another beginner sort of question
johnjsal at NOSPAMgmail.com
Thu Nov 3 15:42:54 CET 2005
Mike Meyer wrote:
> John Salerno <johnjsal at NOSPAMgmail.com> writes:
> [Wants to learn C# and Python simultaneously.]
>>So my question is, is this feasible?
> Should be. It might be faster to do them sequentually.
>>Or does learning Python require (or entail) learning all the details
> Not really. There are some traps you can fall into that are obvious if
> you know how the underlying implementation works, but even for those,
> you just need the general idea, not the details.
>>Also, do I need to know anything about C or C++?
> No. In fact, the less you know about them, the less you'll have to
> unlearn to use Python effectively.
>>Python seems to connected to those languages that I'm afraid
>>learning Python by itself might not be practical, but hopefully
> CPython (the implementation most people mean when they say "Python")
> is written in C, and has well-defined APIs for putting an interpreter
> into a C program, or making functionality from a C library available
> to a CPython program. Other implementations have similar hooks for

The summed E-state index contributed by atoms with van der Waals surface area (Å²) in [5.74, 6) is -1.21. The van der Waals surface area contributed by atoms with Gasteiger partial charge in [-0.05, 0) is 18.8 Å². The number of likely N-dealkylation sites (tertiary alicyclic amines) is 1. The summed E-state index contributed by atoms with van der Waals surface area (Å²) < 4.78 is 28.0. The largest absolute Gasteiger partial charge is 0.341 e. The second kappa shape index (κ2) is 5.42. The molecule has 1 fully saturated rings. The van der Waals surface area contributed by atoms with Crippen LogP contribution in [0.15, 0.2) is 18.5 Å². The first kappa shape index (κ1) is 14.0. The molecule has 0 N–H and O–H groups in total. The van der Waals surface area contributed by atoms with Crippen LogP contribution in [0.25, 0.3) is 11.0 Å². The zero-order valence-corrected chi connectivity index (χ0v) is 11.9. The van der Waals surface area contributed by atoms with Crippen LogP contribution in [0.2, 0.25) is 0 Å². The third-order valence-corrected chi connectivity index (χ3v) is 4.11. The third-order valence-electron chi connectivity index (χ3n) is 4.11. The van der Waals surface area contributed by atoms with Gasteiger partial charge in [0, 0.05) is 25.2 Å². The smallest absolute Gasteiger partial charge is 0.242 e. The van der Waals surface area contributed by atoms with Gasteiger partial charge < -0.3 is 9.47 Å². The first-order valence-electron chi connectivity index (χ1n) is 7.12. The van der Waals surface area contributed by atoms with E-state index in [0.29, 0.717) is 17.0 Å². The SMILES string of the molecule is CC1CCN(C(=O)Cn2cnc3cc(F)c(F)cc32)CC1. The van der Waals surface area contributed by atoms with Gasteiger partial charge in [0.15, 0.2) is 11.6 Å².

> different languages. Unless you want to get into the internals of an
> implementation, to embed Python in an application, or to write a
> Python extension (usually because you're wrapping an existing
> library), you won't need to worry about any of these.
> One thing. While Python is called a "scripting language", it doesn't
> have facilities for dealing with shell scripting that other "scripting
> languages" have. As such, it's harder to do shell scripting type
> things in Python than in those languages. On the other hand, it's
> easier than doing them in C, for the same reason that doing pretty
> much anything in Python is easier than doing it in C. On the gripping
> hand, if you do things pythonically instead of like you'd do them in a
> shell script, you may find that Python is easier than the shell
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